(Bloomberg) — MannKind Corp.’s inhaled diabetes treatment has won the backing of a U.S. Food and Drug Administration (FDA) advisory panel.

FDA approves moves MannKind a step closer to getting a product on the market.

Members of the panel voted 13-1 to approve use of the drug, Afrezza, to treat Type 1 diabetes, and 14-0 to approve use of the drug to treat Type 2 diabetes.

The FDA doesn’t have to follow panel recommendations.

FDA staff raised concerns in a report March 28 that the medicine may affect lung function and questioned missing data from a study of Type 1 patients.

The FDA approved Exubera, an inhaled insulin treatment from Pfizer Inc., in 2006. Pfizer pulled its product after sales proved to be lower than hoped, according to the FDA staff report.

FDA staffers note in the report that Exubera put insulin – a growth factor that can increase the risk of cancer – directly in the lungs.

The possibility that inhaled insulin could increase the risk of lung cancer could also be concern with Afrezza, the staffers say.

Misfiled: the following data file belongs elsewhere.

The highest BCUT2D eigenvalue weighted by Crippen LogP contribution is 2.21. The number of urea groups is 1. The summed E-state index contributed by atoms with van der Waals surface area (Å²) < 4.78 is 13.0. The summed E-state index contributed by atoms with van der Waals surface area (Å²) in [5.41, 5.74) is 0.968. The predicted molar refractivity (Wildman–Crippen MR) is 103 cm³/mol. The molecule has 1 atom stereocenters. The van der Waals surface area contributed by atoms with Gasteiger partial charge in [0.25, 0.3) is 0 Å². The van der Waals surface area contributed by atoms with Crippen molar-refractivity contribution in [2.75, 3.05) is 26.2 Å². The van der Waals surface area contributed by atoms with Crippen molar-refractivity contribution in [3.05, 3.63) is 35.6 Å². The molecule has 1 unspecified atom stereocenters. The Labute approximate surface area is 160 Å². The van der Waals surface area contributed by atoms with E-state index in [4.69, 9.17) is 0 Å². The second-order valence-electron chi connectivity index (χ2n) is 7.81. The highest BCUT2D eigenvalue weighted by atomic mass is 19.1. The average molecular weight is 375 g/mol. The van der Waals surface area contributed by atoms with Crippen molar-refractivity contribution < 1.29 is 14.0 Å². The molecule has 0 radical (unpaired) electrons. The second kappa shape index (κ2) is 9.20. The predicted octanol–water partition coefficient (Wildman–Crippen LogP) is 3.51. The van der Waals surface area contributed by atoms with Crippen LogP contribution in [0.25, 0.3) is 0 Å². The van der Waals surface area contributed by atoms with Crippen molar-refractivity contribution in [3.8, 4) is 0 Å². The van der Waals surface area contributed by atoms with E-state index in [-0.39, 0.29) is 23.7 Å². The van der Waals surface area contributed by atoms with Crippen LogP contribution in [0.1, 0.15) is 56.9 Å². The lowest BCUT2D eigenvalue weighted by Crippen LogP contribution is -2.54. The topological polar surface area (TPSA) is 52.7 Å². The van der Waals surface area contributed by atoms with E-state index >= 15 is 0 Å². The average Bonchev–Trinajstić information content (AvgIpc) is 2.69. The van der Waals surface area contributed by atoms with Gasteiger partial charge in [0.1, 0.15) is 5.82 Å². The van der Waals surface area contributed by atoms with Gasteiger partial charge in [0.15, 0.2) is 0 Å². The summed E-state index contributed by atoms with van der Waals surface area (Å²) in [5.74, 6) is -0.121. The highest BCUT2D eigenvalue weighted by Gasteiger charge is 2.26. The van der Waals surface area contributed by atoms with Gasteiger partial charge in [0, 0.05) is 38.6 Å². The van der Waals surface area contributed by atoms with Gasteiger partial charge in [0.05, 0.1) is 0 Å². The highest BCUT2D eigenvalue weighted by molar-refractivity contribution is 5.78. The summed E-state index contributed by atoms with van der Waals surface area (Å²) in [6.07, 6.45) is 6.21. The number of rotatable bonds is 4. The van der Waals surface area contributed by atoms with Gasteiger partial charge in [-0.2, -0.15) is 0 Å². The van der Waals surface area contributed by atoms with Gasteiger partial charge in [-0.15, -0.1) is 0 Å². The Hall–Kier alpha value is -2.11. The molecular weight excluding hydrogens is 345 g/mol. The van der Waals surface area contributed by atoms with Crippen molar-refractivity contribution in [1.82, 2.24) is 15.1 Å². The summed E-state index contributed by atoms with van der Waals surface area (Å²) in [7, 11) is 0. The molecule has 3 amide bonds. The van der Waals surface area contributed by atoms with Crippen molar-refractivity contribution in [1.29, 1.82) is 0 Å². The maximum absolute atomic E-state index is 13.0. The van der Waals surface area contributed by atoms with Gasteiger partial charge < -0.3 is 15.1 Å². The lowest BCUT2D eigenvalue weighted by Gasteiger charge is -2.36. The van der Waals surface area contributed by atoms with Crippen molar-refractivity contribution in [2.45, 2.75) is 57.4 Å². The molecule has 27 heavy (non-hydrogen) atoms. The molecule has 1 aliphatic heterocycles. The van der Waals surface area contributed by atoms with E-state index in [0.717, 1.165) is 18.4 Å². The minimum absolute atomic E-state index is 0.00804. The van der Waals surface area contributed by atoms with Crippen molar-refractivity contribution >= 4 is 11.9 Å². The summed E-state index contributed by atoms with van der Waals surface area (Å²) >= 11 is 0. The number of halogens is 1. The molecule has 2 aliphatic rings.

MannKind has spent almost eight years trying to get the FDA to approve Afrezza since it started late-stage product trials.

“We are pleased with the advisory committee’s approval recommendation in support of Afrezza, and we appreciate th”ae thoroughness of their review,” said Alfred Mann, MannKind’s 88-year-old founder, chairman, chief executive officer and largest shareholder. “Diabetes is a major health problem in the United States, and we are committed to bring Afrezza to the many patients who might benefit from this novel product.”

Mann has said that Afrezza is different than Exubera.

An Afrezza user inhales the insulin before a meal, and the inhaled insulin works faster than injectable products, more closely mimicking natural insulin production in healthy people, MannKind says.

While some FDA advisory panel members who recommended approval expressed reservations about potential safety risks, they said MannKind demonstrated that Afrezza works.

The advisers said the benefit of an alternative to insulin injections outweighed the cancer concerns or could be addressed in the medicine’s labeling.

If approved, Afrezza may generate $534 million in revenue in 2018, based on estimates from three analysts.

The FDA could decide whether to clear the drug for sale by April 15.

–With assistance from Caroline Chen in New York.

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